The neurodevelopment disorder, Rett Syndrome (RTT), affects an estimated one in every 10,000 to 15,000 female live births each year. Nearly all cases of RTT are caused by a mutation in the methyl CpG binding protein 2 (MECP2) gene.Categorized as an autism spectrum disorder, RTT propagates distinct decrease in the development of grey matter in the central nervous system affecting learning and motor control specifically through disregulation of BDNF and TrkB receptors. Recent work has focused on understanding the role of endosomal trafficking, specifically focusing on upstream targets of BDNF, a prominent neurotrophic factor essential for proper neuronal growth and function. By examining protein levels of endosomal markers, we will better understand endosomal trafficking in RTT. The present study will further define the role of these known endosomal regulators including, Rab11, EEA1, and Trf using immunoblotting of MeCP2 deficient mouse brain sections.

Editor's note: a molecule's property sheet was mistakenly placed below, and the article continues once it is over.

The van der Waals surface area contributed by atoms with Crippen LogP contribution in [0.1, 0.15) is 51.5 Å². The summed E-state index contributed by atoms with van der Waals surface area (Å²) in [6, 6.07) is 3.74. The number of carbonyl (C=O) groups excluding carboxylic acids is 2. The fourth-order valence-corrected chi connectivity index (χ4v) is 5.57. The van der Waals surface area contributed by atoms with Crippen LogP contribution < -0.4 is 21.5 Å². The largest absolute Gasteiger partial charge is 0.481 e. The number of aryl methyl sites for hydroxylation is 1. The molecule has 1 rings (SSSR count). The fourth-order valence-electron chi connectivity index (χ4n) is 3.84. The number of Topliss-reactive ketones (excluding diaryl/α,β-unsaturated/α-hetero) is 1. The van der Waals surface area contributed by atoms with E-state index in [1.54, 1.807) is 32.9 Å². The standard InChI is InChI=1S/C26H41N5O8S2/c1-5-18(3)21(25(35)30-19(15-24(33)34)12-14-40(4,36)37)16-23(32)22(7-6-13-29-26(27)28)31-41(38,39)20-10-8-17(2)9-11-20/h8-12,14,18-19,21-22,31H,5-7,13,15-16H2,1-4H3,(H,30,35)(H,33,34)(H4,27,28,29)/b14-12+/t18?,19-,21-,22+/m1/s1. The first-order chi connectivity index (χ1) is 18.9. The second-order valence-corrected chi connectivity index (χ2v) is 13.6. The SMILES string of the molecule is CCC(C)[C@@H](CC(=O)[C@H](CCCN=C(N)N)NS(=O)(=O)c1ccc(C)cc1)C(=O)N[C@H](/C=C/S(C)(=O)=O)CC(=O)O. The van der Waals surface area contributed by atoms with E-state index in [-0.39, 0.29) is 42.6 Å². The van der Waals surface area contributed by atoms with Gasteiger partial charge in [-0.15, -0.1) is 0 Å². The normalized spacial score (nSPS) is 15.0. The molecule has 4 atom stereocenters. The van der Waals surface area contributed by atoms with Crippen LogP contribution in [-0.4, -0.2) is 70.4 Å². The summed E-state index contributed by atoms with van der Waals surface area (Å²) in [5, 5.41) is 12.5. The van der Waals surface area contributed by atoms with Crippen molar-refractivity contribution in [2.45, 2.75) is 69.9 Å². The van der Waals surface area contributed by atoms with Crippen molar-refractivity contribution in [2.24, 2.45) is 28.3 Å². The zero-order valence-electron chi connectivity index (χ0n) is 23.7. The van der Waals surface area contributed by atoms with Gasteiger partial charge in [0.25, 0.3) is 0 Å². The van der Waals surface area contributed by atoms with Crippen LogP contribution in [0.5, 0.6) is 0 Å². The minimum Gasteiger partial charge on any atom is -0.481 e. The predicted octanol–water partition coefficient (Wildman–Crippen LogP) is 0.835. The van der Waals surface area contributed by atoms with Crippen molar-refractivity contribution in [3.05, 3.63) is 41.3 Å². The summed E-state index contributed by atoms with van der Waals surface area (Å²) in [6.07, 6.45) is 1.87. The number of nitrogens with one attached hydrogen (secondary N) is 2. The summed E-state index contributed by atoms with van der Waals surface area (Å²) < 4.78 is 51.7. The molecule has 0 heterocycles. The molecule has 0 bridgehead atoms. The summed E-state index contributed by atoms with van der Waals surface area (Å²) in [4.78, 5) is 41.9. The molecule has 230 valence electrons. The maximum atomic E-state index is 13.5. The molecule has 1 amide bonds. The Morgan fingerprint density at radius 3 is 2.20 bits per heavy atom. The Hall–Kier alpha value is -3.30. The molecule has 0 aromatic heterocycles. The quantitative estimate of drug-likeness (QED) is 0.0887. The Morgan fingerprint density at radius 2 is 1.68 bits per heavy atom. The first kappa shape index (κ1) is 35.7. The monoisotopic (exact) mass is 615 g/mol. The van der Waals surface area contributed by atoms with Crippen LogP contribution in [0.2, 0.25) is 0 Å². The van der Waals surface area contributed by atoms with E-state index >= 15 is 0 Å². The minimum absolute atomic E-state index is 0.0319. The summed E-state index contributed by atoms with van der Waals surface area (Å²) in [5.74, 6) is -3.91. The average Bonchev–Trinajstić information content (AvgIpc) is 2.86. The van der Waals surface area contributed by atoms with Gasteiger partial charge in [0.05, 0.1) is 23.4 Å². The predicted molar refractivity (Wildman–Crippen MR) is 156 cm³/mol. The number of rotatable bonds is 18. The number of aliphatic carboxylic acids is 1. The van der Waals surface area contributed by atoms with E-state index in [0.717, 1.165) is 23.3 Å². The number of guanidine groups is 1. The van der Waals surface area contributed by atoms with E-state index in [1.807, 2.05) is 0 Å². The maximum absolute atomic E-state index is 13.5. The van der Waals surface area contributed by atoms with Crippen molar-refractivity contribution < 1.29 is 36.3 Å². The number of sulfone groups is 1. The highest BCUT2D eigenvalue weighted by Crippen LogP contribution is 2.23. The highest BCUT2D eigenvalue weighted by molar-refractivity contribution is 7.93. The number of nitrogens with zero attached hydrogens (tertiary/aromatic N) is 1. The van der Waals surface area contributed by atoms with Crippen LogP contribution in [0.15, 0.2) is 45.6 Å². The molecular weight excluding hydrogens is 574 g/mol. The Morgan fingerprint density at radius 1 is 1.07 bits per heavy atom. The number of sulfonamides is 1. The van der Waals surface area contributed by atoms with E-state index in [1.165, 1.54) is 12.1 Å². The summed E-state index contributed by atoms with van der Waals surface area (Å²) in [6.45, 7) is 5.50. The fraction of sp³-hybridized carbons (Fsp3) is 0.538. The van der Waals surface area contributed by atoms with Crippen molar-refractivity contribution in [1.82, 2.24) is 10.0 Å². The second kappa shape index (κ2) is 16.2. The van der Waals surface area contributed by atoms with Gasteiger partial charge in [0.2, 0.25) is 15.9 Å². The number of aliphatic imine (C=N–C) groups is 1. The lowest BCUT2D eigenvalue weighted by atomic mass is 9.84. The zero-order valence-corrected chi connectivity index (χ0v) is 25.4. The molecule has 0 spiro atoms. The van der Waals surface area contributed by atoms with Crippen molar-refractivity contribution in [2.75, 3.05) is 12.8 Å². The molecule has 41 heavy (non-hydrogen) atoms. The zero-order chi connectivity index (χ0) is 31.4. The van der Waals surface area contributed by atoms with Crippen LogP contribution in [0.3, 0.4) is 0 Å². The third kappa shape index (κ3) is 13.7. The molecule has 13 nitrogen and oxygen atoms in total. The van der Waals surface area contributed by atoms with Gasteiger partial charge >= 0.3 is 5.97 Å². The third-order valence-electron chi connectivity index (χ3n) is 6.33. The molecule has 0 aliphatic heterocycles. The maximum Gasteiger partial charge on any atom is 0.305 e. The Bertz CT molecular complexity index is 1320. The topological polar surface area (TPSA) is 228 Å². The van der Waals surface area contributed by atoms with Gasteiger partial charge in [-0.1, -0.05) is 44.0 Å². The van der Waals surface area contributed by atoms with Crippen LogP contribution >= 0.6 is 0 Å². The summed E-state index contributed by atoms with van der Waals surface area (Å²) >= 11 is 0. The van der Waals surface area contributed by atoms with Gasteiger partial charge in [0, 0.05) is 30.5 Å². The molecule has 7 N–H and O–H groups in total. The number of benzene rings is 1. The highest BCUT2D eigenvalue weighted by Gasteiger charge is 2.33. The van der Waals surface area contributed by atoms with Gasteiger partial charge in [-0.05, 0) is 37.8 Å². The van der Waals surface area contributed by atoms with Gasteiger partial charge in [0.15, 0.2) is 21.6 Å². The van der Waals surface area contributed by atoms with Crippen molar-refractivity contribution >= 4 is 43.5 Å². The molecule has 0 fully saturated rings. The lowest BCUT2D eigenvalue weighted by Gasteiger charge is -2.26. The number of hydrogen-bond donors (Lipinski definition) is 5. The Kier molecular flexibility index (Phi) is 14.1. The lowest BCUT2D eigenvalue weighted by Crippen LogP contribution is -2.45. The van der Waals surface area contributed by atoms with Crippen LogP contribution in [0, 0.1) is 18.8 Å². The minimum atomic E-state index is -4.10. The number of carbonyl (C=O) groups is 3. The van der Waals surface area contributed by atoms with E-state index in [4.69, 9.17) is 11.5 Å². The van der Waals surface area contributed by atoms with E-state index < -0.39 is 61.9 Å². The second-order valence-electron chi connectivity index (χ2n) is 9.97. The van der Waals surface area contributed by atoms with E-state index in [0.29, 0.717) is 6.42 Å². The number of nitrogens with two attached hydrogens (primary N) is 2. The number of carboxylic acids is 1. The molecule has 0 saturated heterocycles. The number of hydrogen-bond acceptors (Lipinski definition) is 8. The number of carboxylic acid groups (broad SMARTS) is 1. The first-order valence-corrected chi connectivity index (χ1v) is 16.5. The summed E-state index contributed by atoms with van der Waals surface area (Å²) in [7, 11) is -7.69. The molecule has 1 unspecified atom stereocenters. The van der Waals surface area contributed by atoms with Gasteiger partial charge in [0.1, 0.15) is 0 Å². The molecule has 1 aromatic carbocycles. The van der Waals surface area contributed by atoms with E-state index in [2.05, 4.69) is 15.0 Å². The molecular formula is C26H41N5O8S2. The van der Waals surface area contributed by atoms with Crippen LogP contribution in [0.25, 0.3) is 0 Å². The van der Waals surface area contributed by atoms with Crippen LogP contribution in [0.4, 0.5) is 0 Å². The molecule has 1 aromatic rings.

Author: Rebecca Cross
Advisor: Jennifer Larimore
The Role of Signaling Cascades in Rett Syndrome